Global share markets last week recorded one of their biggest sell-off since the 2008 recession.

In the US, the Dow Jones industrial index had lost 10.3% since the beginning of the current downward “correction” on January 26.

Inflation expectations and fears for huge increases in the discount rate by the Federal Reserve during this year had led to strong rises in the Fed bond yields. This had triggered a strong sell-off in equities on world markets over the last two weeks.

This negative sentiment was fuelled the previous Friday by the news that wage growth in the US had intensified in January. This indicate that US interest rates are about to increase at a faster rate than previously anticipated.

The sell-off in shares in the US had spilled over to almost all global markets. Over the same time (January26) the MSCI emerging market index had already lost 7.5% and the World index 8.5%.

World stock and capital markets are expected to stay nervous this week ahead of the release of the US inflation rate for January on Wednesday.

Expectations are that the inflation rate increased to 2.1%. This is higher than the 2% set as upper target by the Fed. If this inflation rate is attained, or is even higher, the sell-off of equities on US and global markets will continue.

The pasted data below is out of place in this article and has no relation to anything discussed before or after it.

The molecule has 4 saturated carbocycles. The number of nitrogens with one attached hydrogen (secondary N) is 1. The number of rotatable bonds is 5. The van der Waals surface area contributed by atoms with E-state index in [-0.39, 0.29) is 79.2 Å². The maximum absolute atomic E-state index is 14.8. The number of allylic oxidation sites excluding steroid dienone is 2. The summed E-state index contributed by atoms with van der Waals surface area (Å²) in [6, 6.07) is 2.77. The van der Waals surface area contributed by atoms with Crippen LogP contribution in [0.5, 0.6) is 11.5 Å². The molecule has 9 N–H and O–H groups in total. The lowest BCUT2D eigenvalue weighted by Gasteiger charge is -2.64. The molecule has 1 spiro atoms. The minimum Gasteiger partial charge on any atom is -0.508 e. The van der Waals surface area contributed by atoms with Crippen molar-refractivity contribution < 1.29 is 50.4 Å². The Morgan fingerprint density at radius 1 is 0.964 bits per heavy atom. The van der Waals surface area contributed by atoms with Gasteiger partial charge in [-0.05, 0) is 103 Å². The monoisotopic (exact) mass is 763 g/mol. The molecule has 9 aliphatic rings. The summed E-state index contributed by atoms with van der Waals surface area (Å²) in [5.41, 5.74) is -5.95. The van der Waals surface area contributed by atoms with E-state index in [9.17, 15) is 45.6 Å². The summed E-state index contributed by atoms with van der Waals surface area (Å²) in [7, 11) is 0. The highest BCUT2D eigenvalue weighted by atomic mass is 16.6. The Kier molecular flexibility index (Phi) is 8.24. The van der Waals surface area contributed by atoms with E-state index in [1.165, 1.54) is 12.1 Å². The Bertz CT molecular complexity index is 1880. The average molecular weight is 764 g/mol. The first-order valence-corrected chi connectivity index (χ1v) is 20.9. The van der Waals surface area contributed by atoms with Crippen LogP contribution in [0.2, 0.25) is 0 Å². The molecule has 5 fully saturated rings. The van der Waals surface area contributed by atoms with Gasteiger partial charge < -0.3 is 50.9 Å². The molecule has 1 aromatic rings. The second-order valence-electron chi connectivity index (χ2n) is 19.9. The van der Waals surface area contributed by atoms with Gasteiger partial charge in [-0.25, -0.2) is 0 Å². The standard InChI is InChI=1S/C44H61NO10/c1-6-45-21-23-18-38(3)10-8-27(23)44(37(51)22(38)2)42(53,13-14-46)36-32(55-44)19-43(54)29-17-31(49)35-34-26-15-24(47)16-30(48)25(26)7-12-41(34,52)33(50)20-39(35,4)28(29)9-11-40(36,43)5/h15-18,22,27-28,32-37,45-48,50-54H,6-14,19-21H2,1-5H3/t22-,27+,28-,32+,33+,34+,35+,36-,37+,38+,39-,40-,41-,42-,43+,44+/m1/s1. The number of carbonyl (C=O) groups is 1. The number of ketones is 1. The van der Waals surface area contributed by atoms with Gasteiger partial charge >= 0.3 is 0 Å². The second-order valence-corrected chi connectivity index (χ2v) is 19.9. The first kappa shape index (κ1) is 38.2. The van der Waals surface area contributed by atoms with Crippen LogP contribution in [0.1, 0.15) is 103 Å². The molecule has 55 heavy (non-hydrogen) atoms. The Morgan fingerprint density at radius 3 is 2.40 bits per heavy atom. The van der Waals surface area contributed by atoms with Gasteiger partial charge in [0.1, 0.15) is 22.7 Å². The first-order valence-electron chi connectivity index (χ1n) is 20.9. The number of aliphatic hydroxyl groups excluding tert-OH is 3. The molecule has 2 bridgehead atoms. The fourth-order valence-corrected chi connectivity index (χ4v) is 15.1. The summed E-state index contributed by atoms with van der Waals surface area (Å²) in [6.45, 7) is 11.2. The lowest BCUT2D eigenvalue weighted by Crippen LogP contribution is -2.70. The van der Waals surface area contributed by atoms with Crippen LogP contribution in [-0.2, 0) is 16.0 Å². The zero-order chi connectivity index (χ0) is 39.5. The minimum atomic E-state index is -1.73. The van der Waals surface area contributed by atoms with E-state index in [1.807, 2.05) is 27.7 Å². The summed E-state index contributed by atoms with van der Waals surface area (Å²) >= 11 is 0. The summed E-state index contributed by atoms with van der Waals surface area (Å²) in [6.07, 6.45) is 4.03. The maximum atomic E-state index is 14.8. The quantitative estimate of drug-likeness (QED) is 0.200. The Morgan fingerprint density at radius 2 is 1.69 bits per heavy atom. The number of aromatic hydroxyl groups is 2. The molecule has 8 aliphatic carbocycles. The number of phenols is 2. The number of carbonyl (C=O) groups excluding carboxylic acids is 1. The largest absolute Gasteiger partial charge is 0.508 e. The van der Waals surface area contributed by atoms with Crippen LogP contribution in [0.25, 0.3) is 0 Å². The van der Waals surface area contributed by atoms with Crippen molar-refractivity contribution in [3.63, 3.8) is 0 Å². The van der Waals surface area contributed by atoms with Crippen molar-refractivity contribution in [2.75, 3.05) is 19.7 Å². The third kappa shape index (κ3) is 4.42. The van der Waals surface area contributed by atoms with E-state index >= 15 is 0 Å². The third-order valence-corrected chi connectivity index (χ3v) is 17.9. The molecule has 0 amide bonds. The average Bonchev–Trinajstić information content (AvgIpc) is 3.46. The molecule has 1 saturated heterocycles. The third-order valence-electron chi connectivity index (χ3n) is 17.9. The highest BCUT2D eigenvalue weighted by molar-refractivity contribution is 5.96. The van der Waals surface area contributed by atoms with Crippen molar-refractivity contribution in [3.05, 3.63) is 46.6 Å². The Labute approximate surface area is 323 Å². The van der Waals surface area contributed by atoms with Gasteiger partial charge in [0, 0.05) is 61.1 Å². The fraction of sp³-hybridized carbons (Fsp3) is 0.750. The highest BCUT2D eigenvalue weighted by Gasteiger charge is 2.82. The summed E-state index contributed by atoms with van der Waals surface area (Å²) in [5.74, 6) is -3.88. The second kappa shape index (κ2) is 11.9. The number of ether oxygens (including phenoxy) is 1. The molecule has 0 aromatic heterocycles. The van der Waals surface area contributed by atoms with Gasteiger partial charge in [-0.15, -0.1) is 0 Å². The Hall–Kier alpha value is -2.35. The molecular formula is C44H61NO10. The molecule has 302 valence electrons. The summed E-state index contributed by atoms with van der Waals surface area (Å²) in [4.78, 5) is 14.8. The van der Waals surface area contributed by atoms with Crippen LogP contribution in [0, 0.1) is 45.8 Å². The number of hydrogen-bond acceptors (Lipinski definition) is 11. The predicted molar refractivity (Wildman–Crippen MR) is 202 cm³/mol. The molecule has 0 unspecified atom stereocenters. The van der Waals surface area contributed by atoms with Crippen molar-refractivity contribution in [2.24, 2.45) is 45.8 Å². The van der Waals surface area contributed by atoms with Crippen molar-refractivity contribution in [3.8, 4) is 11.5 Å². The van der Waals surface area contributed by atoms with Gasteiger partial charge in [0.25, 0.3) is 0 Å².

On the domestic front, the economy is showing more and more signs of improvement. Manufacturing data released last week, had indicated that manufacturing production increased by 2% in December. Mining production during 2017 recorded growth of more than 4%.

On the JSE, the all share index ended 2753 points (-4.7%) lower than the previous Friday and closed on 55902.62 points. This was already 5693 points (9.2%) lower than the high of 61596 points on January26.

Last week the JSE Top40 index traded 5% down, while financials lost 1%. Industrial shares retreated 5.7%, while resources decreased 6.5%. Listed property shares on the other hand increased by 2.7%.

Meanwhile, the rand rate moved volatile against the dollar last week.